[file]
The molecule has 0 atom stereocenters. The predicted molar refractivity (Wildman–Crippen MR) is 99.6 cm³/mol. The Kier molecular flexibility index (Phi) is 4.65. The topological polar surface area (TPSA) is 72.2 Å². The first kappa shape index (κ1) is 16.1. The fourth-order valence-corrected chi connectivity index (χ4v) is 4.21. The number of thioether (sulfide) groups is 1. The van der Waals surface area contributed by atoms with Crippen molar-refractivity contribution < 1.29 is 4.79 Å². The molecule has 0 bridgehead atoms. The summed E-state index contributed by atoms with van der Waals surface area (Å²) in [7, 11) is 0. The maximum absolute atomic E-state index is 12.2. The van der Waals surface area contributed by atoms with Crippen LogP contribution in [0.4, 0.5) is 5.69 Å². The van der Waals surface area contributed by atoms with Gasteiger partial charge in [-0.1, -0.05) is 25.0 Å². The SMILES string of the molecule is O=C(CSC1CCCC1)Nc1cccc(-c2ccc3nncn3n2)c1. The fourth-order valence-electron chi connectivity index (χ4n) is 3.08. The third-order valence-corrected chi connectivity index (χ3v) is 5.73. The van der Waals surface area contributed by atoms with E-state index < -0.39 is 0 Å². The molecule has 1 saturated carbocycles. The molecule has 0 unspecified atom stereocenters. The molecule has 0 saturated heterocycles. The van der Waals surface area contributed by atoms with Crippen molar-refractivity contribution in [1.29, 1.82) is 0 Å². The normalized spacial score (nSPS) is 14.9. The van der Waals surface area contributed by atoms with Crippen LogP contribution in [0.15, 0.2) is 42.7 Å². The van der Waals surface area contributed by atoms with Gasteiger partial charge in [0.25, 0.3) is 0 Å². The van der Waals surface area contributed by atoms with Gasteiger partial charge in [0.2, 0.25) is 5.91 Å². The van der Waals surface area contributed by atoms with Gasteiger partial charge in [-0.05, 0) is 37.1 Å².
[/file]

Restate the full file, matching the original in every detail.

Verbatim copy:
The molecule has 0 atom stereocenters. The predicted molar refractivity (Wildman–Crippen MR) is 99.6 cm³/mol. The Kier molecular flexibility index (Phi) is 4.65. The topological polar surface area (TPSA) is 72.2 Å². The first kappa shape index (κ1) is 16.1. The fourth-order valence-corrected chi connectivity index (χ4v) is 4.21. The number of thioether (sulfide) groups is 1. The van der Waals surface area contributed by atoms with Crippen molar-refractivity contribution < 1.29 is 4.79 Å². The molecule has 0 bridgehead atoms. The summed E-state index contributed by atoms with van der Waals surface area (Å²) in [7, 11) is 0. The maximum absolute atomic E-state index is 12.2. The van der Waals surface area contributed by atoms with Crippen LogP contribution in [0.4, 0.5) is 5.69 Å². The van der Waals surface area contributed by atoms with Gasteiger partial charge in [-0.1, -0.05) is 25.0 Å². The SMILES string of the molecule is O=C(CSC1CCCC1)Nc1cccc(-c2ccc3nncn3n2)c1. The fourth-order valence-electron chi connectivity index (χ4n) is 3.08. The third-order valence-corrected chi connectivity index (χ3v) is 5.73. The van der Waals surface area contributed by atoms with E-state index < -0.39 is 0 Å². The molecule has 1 saturated carbocycles. The molecule has 0 unspecified atom stereocenters. The molecule has 0 saturated heterocycles. The van der Waals surface area contributed by atoms with Crippen molar-refractivity contribution in [1.29, 1.82) is 0 Å². The normalized spacial score (nSPS) is 14.9. The van der Waals surface area contributed by atoms with Crippen LogP contribution in [0.15, 0.2) is 42.7 Å². The van der Waals surface area contributed by atoms with Gasteiger partial charge in [0.25, 0.3) is 0 Å². The van der Waals surface area contributed by atoms with Gasteiger partial charge in [0.2, 0.25) is 5.91 Å². The van der Waals surface area contributed by atoms with Gasteiger partial charge in [-0.05, 0) is 37.1 Å².